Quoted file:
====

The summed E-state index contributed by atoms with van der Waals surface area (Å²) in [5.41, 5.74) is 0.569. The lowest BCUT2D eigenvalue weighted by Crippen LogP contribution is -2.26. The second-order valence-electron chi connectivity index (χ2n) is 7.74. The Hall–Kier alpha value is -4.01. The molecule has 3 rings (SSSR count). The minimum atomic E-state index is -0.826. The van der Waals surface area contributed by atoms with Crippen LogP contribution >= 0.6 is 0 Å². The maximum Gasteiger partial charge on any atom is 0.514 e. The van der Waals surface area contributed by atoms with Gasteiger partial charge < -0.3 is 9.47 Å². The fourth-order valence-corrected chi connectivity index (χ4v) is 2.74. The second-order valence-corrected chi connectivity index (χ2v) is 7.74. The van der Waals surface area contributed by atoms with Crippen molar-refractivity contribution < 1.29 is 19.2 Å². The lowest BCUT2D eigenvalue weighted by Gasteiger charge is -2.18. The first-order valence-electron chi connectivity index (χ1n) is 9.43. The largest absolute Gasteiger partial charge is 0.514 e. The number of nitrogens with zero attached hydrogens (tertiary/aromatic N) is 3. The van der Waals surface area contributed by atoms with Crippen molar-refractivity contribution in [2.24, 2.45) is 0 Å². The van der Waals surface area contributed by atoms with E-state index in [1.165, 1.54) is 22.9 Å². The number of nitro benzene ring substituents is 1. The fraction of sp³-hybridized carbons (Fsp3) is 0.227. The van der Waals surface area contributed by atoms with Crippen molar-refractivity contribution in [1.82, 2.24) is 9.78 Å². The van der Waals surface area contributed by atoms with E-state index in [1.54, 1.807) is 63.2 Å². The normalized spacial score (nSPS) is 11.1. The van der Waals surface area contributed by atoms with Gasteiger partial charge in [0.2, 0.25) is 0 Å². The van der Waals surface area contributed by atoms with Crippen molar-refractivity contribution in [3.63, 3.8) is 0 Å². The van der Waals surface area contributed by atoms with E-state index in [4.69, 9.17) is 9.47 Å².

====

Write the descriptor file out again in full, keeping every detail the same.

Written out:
The summed E-state index contributed by atoms with van der Waals surface area (Å²) in [5.41, 5.74) is 0.569. The lowest BCUT2D eigenvalue weighted by Crippen LogP contribution is -2.26. The second-order valence-electron chi connectivity index (χ2n) is 7.74. The Hall–Kier alpha value is -4.01. The molecule has 3 rings (SSSR count). The minimum atomic E-state index is -0.826. The van der Waals surface area contributed by atoms with Crippen LogP contribution >= 0.6 is 0 Å². The maximum Gasteiger partial charge on any atom is 0.514 e. The van der Waals surface area contributed by atoms with Gasteiger partial charge < -0.3 is 9.47 Å². The fourth-order valence-corrected chi connectivity index (χ4v) is 2.74. The second-order valence-corrected chi connectivity index (χ2v) is 7.74. The van der Waals surface area contributed by atoms with Crippen molar-refractivity contribution < 1.29 is 19.2 Å². The lowest BCUT2D eigenvalue weighted by Gasteiger charge is -2.18. The first-order valence-electron chi connectivity index (χ1n) is 9.43. The largest absolute Gasteiger partial charge is 0.514 e. The number of nitrogens with zero attached hydrogens (tertiary/aromatic N) is 3. The van der Waals surface area contributed by atoms with Crippen molar-refractivity contribution in [2.24, 2.45) is 0 Å². The van der Waals surface area contributed by atoms with E-state index in [1.165, 1.54) is 22.9 Å². The number of nitro benzene ring substituents is 1. The fraction of sp³-hybridized carbons (Fsp3) is 0.227. The van der Waals surface area contributed by atoms with Crippen molar-refractivity contribution in [1.82, 2.24) is 9.78 Å². The van der Waals surface area contributed by atoms with E-state index in [1.54, 1.807) is 63.2 Å². The normalized spacial score (nSPS) is 11.1. The van der Waals surface area contributed by atoms with Gasteiger partial charge in [0.2, 0.25) is 0 Å². The van der Waals surface area contributed by atoms with Crippen molar-refractivity contribution in [3.63, 3.8) is 0 Å². The van der Waals surface area contributed by atoms with E-state index in [4.69, 9.17) is 9.47 Å².